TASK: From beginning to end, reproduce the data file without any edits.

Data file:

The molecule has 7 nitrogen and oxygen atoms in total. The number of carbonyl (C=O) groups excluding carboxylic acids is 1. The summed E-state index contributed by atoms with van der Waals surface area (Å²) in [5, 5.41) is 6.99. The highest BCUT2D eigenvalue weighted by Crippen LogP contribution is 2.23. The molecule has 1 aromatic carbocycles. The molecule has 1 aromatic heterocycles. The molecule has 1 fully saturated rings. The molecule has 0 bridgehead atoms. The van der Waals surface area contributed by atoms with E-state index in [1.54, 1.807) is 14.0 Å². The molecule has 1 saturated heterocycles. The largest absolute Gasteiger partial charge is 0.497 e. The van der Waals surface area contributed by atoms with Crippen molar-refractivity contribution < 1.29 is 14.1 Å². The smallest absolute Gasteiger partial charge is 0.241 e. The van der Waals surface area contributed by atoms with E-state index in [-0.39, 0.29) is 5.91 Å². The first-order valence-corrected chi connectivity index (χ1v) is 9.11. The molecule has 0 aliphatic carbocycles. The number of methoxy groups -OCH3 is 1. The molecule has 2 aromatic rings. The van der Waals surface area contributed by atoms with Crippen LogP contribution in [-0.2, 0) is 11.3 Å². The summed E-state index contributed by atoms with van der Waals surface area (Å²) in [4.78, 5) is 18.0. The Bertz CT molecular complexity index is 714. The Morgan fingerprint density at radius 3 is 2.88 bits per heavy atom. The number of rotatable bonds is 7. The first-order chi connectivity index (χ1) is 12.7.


The molecule has 7 nitrogen and oxygen atoms in total. The number of carbonyl (C=O) groups excluding carboxylic acids is 1. The summed E-state index contributed by atoms with van der Waals surface area (Å²) in [5, 5.41) is 6.99. The highest BCUT2D eigenvalue weighted by Crippen LogP contribution is 2.23. The molecule has 1 aromatic carbocycles. The molecule has 1 aromatic heterocycles. The molecule has 1 fully saturated rings. The molecule has 0 bridgehead atoms. The van der Waals surface area contributed by atoms with E-state index in [1.54, 1.807) is 14.0 Å². The molecule has 1 saturated heterocycles. The largest absolute Gasteiger partial charge is 0.497 e. The van der Waals surface area contributed by atoms with Crippen molar-refractivity contribution < 1.29 is 14.1 Å². The smallest absolute Gasteiger partial charge is 0.241 e. The van der Waals surface area contributed by atoms with E-state index in [-0.39, 0.29) is 5.91 Å². The first-order valence-corrected chi connectivity index (χ1v) is 9.11. The molecule has 0 aliphatic carbocycles. The number of methoxy groups -OCH3 is 1. The molecule has 2 aromatic rings. The van der Waals surface area contributed by atoms with Crippen LogP contribution in [-0.2, 0) is 11.3 Å². The summed E-state index contributed by atoms with van der Waals surface area (Å²) in [4.78, 5) is 18.0. The Bertz CT molecular complexity index is 714. The Morgan fingerprint density at radius 3 is 2.88 bits per heavy atom. The number of rotatable bonds is 7. The first-order chi connectivity index (χ1) is 12.7.